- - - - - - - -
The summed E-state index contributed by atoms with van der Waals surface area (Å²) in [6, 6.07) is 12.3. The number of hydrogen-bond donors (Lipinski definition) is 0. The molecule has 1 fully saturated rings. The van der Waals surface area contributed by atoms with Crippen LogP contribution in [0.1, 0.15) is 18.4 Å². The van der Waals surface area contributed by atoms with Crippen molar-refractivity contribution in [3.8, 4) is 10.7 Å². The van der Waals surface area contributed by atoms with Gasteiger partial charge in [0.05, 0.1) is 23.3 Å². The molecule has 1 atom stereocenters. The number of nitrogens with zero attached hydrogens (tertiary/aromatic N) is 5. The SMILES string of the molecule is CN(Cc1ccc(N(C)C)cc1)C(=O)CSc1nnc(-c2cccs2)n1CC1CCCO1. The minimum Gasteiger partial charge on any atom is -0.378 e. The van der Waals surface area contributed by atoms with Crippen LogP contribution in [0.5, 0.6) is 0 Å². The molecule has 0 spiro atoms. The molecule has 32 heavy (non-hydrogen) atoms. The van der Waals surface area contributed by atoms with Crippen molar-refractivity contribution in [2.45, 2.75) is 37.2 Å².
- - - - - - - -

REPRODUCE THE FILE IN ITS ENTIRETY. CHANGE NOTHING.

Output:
The summed E-state index contributed by atoms with van der Waals surface area (Å²) in [6, 6.07) is 12.3. The number of hydrogen-bond donors (Lipinski definition) is 0. The molecule has 1 fully saturated rings. The van der Waals surface area contributed by atoms with Crippen LogP contribution in [0.1, 0.15) is 18.4 Å². The van der Waals surface area contributed by atoms with Crippen molar-refractivity contribution in [3.8, 4) is 10.7 Å². The van der Waals surface area contributed by atoms with Gasteiger partial charge in [0.05, 0.1) is 23.3 Å². The molecule has 1 atom stereocenters. The number of nitrogens with zero attached hydrogens (tertiary/aromatic N) is 5. The SMILES string of the molecule is CN(Cc1ccc(N(C)C)cc1)C(=O)CSc1nnc(-c2cccs2)n1CC1CCCO1. The minimum Gasteiger partial charge on any atom is -0.378 e. The van der Waals surface area contributed by atoms with Crippen LogP contribution in [0.5, 0.6) is 0 Å². The molecule has 0 spiro atoms. The molecule has 32 heavy (non-hydrogen) atoms. The van der Waals surface area contributed by atoms with Crippen molar-refractivity contribution in [2.45, 2.75) is 37.2 Å².